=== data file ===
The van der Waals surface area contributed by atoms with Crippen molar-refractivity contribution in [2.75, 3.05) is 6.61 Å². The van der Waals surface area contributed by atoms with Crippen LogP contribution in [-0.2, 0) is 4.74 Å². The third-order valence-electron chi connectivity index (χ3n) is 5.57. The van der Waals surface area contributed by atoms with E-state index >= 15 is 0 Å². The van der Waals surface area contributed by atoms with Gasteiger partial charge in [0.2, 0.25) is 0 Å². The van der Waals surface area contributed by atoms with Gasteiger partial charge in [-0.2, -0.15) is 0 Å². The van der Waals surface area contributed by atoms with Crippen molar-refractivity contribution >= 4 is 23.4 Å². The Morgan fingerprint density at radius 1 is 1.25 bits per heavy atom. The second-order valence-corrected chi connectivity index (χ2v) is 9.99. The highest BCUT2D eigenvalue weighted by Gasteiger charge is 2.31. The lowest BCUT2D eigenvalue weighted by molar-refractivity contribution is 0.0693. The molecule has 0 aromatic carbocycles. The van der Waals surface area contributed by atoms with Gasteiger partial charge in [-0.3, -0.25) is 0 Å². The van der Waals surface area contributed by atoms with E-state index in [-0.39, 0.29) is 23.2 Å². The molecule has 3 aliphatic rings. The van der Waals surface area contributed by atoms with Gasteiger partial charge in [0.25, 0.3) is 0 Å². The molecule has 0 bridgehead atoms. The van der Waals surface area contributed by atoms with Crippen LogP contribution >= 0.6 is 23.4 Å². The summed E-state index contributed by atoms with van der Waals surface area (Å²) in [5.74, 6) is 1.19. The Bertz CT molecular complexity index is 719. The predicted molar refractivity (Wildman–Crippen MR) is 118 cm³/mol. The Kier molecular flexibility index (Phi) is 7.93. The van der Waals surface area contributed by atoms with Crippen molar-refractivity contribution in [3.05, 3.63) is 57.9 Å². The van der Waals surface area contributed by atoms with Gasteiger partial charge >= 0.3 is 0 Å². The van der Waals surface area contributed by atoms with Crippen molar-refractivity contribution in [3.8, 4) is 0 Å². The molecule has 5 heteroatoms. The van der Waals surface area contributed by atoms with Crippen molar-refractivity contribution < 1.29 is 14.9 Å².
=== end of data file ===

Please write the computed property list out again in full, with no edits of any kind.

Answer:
The van der Waals surface area contributed by atoms with Crippen molar-refractivity contribution in [2.75, 3.05) is 6.61 Å². The van der Waals surface area contributed by atoms with Crippen LogP contribution in [-0.2, 0) is 4.74 Å². The third-order valence-electron chi connectivity index (χ3n) is 5.57. The van der Waals surface area contributed by atoms with E-state index >= 15 is 0 Å². The van der Waals surface area contributed by atoms with Gasteiger partial charge in [0.2, 0.25) is 0 Å². The van der Waals surface area contributed by atoms with Gasteiger partial charge in [-0.2, -0.15) is 0 Å². The van der Waals surface area contributed by atoms with Crippen molar-refractivity contribution >= 4 is 23.4 Å². The Morgan fingerprint density at radius 1 is 1.25 bits per heavy atom. The second-order valence-corrected chi connectivity index (χ2v) is 9.99. The highest BCUT2D eigenvalue weighted by Gasteiger charge is 2.31. The lowest BCUT2D eigenvalue weighted by molar-refractivity contribution is 0.0693. The molecule has 0 aromatic carbocycles. The van der Waals surface area contributed by atoms with Gasteiger partial charge in [-0.3, -0.25) is 0 Å². The van der Waals surface area contributed by atoms with E-state index in [-0.39, 0.29) is 23.2 Å². The molecule has 3 aliphatic rings. The van der Waals surface area contributed by atoms with Gasteiger partial charge in [0.25, 0.3) is 0 Å². The molecule has 0 bridgehead atoms. The van der Waals surface area contributed by atoms with Crippen LogP contribution >= 0.6 is 23.4 Å². The summed E-state index contributed by atoms with van der Waals surface area (Å²) in [5.74, 6) is 1.19. The Bertz CT molecular complexity index is 719. The predicted molar refractivity (Wildman–Crippen MR) is 118 cm³/mol. The Kier molecular flexibility index (Phi) is 7.93. The van der Waals surface area contributed by atoms with Crippen molar-refractivity contribution in [3.05, 3.63) is 57.9 Å². The van der Waals surface area contributed by atoms with Gasteiger partial charge >= 0.3 is 0 Å². The van der Waals surface area contributed by atoms with Crippen molar-refractivity contribution in [3.8, 4) is 0 Å². The molecule has 5 heteroatoms. The van der Waals surface area contributed by atoms with Crippen molar-refractivity contribution < 1.29 is 14.9 Å².